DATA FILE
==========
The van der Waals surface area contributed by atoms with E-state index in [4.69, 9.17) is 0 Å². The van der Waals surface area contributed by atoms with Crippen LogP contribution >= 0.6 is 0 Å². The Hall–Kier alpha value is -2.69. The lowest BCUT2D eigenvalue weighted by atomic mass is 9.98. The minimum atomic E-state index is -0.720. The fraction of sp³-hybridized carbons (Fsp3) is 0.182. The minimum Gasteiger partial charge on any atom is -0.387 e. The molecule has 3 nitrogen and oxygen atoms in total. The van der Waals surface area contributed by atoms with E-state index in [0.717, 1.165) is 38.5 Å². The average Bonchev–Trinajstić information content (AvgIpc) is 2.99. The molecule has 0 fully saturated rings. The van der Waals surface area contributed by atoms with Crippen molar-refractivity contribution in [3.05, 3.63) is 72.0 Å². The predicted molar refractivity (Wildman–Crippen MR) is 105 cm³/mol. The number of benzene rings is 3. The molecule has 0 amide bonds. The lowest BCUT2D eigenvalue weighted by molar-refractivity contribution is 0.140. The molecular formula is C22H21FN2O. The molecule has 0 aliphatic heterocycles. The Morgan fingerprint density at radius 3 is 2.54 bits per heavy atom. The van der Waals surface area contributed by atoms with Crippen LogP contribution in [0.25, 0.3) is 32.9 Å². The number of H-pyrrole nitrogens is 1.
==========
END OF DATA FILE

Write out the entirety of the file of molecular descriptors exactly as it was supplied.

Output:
The van der Waals surface area contributed by atoms with E-state index in [4.69, 9.17) is 0 Å². The van der Waals surface area contributed by atoms with Crippen LogP contribution >= 0.6 is 0 Å². The Hall–Kier alpha value is -2.69. The lowest BCUT2D eigenvalue weighted by atomic mass is 9.98. The minimum atomic E-state index is -0.720. The fraction of sp³-hybridized carbons (Fsp3) is 0.182. The minimum Gasteiger partial charge on any atom is -0.387 e. The molecule has 3 nitrogen and oxygen atoms in total. The van der Waals surface area contributed by atoms with E-state index in [0.717, 1.165) is 38.5 Å². The average Bonchev–Trinajstić information content (AvgIpc) is 2.99. The molecule has 0 fully saturated rings. The van der Waals surface area contributed by atoms with Crippen molar-refractivity contribution in [3.05, 3.63) is 72.0 Å². The predicted molar refractivity (Wildman–Crippen MR) is 105 cm³/mol. The number of benzene rings is 3. The molecule has 0 amide bonds. The lowest BCUT2D eigenvalue weighted by molar-refractivity contribution is 0.140. The molecular formula is C22H21FN2O. The molecule has 0 aliphatic heterocycles. The Morgan fingerprint density at radius 3 is 2.54 bits per heavy atom. The van der Waals surface area contributed by atoms with Crippen LogP contribution in [0.25, 0.3) is 32.9 Å². The number of H-pyrrole nitrogens is 1.